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Theater Reviews : 'Fantasticks': Major Fun, Minimal Fuss


YORBA LINDA — Try to remember when simple yet universal ideas launched musicals. In 1960, long before the Goliaths staged their ruthless takeover of the musical industry, Tom Jones and Harvey Schmidt's "The Fantasticks" not only demonstrated that non-Broadway theater was where the vitality was, but it did so with the sparest of means. A few boards, some lights, archetypal characters rather than psychodrama creations, an (adult) fairy tale-style narrative--that was it.

Well, not quite. "The Fantasticks" also has one of musical theater's most brilliantly expressive scores (care of Schmidt) and a rock-solid resistance to romantic illusion (care of Jones). It is just about everything, in other words, that musical theater (outside of Sondheim) is not anymore.

It also is a fine choice for a civic light opera company not exactly flush with cash but able to draw talented singers--a fair description of the Yorba Linda Civic Light Opera, and, at the Forum Theatre, director Susan Boulanger's cast delivers a truly impassioned reading of this tale-with-music.

Jones' book first establishes your basic Romeo and Juliet romance between Matt (Jonas Edwin Sills) and Luisa (Robin Cox), which actually has been orchestrated by their fathers (Glenn Stromberg and Dan Stroud). To seal the match even more securely, the dads--with the help of the enigmatically amoral figure El Gallo (Richard Gary Rodgers)--stage a rape attempt on Luisa, so Matt can rescue her.

I know people who can't watch or listen to "The Fantasticks" because of both the rape plan (sung in the tasteless "It Depends On What You Pay") and the rape attempt. Rape has lost its literary pedigree since 1960 and, even though this rape business is so comically stylized, down to its title ("The Rape Ballet"), that it can't be taken seriously, the section stops "The Fantasticks" short of real greatness.

However, this is a strong enough revival (blessed with Patrick Flanagan and DonEl Lincoln as the attackers, as well as in other guises) that the very un-PC section doesn't pull the show down. Indeed, the play's journey into disillusion is amplified by the cast's early, comic abandon. The paper moon on Robert G. Gore's fine theater-in-a-theater set is replaced by a sun casting the harsh light of day, and the families make you feel the weight of the heat and the possible wilting of love.

Above all, what the cast makes you feel is the pure, silky richness of the music, which stylistically is right on the cusp of '50s-era tone and '60s-era brashness and beat. Musical director Joshua Carr's band, like everything else, is spare, lean and tight. Some of the singing (especially from Cox) is so strong that it can drown out the band, but it's a momentary imbalance that is nonetheless beautiful to hear. Stromberg and Stroud deliver their complex duets with the ease of two guys on the links, while Sills is all heart and soul as the lover.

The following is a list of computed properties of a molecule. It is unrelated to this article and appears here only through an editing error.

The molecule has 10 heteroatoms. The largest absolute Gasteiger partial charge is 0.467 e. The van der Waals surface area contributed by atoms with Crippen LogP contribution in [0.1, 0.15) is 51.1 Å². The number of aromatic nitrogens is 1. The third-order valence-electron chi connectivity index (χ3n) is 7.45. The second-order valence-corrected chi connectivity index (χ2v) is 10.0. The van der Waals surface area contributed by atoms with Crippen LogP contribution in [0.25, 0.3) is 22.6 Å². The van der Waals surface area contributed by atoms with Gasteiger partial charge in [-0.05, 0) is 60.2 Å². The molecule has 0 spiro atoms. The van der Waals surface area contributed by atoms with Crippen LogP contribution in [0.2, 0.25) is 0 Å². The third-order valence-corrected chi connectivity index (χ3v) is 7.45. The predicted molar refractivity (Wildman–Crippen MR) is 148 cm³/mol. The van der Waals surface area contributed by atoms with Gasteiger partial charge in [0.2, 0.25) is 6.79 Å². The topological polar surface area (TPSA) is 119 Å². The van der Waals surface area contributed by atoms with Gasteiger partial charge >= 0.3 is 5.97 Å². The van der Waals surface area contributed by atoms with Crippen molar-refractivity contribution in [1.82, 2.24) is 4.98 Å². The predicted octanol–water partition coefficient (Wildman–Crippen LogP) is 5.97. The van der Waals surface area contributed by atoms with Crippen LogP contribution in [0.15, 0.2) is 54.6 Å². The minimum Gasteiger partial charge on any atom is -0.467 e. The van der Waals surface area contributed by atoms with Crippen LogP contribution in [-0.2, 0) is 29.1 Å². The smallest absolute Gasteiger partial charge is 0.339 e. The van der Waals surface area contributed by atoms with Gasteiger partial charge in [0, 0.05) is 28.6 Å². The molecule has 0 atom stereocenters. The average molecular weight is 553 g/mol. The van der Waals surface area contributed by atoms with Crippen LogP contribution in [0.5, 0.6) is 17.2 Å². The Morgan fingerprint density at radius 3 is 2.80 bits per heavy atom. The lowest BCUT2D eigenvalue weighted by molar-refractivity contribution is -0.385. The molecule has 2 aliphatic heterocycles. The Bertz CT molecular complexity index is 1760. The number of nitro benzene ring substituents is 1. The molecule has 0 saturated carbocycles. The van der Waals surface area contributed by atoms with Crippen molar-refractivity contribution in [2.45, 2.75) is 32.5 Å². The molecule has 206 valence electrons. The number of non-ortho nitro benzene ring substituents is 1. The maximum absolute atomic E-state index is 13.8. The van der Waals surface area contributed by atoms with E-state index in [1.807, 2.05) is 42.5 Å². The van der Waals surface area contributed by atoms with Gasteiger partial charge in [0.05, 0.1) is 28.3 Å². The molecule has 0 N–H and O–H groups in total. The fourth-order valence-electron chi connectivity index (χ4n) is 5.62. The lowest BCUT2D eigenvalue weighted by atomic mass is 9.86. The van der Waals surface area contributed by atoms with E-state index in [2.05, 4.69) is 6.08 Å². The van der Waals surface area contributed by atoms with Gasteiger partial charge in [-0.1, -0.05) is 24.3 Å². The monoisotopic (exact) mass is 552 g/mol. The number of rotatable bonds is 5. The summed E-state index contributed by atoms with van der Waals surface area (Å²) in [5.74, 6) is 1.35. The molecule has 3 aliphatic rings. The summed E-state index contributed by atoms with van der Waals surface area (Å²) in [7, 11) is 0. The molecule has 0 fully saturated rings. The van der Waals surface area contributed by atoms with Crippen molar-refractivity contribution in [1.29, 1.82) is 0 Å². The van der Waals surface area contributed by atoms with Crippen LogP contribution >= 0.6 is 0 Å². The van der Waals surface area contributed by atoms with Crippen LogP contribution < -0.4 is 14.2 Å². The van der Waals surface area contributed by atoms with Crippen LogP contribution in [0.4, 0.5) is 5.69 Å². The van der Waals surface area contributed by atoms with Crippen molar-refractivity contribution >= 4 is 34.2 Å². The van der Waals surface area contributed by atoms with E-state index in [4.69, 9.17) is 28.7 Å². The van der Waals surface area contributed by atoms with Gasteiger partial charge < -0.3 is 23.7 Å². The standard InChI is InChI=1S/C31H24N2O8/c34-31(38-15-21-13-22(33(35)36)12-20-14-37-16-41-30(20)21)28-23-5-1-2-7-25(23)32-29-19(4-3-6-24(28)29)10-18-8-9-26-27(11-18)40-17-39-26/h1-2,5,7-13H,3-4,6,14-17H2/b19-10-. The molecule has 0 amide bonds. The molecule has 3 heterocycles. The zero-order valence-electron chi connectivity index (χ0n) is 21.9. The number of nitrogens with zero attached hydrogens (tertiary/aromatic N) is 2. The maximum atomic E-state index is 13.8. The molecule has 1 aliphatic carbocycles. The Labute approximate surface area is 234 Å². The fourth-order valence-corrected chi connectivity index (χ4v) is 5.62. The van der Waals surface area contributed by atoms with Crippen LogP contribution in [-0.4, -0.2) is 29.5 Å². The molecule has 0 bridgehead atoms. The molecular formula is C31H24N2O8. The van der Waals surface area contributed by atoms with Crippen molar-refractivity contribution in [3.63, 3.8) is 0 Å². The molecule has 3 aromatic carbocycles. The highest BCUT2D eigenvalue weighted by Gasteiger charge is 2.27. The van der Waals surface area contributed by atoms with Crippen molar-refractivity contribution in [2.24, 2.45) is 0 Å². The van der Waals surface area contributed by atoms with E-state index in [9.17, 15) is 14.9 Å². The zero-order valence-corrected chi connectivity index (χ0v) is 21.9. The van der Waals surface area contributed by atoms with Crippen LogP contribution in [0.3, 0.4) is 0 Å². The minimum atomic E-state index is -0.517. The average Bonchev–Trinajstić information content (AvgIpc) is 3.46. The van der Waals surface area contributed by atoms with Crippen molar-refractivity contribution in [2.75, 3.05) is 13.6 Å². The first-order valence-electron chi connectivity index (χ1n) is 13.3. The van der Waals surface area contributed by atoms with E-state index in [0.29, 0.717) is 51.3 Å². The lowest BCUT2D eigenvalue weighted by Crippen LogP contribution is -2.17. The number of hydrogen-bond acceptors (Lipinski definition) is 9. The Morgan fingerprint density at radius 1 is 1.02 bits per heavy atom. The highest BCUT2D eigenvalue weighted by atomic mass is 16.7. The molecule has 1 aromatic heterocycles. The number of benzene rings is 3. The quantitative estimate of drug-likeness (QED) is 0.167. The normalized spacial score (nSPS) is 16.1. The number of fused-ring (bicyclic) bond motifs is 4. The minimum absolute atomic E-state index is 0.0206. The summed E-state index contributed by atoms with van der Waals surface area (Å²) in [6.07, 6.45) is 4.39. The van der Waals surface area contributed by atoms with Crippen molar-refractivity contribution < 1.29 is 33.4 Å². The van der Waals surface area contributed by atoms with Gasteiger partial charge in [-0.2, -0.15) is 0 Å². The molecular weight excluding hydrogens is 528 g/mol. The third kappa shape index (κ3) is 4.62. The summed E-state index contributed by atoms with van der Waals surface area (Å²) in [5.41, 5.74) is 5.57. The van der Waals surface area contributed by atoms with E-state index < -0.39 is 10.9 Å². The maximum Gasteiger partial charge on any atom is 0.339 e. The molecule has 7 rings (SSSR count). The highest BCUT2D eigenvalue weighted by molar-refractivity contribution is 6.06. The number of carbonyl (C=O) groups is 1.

The odd weakness here is Rodgers, ironically the company's Actors Equity member. His El Gallo projects a sense of the dark-minded, narrating emcee, but his voice is cold, stiff and contrastingly unsure amid this skilled ensemble. (The classic "Try to Remember," alas, is his song.)

But this is a blip on an otherwise alluring and wondrous screen, elegantly illuminated by Edward Huber's lights. Boulanger's work does justice to "The Fantasticks" in every way but one: In her program note, she erroneously notes that the show recently ended its 35-year off-Broadway engagement. In fact, it's still at the Sullivan Street Playhouse in Greenwich Village--14,000 performances and counting.

* "The Fantasticks," Yorba Linda Forum Theatre, 4175 Fairmont Blvd., Yorba Linda. Friday-Saturday, 8 p.m.; Sunday, 3 p.m. Ends Sunday. $12-$14. (714) 779-1932. Running time: 2 hours.

Robin Cox: Luisa

Jonas Edwin Sills: Matt

Glenn Stromberg: Hucklebee

Dan Stroud: Bellomy

Richard Gary Rodgers: El Gallo

Kathleen Gilbert: The Mute

Patrick Flanagan: Henry

DonEl Lincoln: Mortimer

A Yorba Linda Civic Light Opera production of the musical by Harvey Schmidt and Tom Jones, directed by Susan Boulanger. Musical direction: Joshua Carr. Set: Robert G. Gore. Lights: Edward Huber. Choreography: Jimmy Hippenstiel. Costumes: Nancy Dock.

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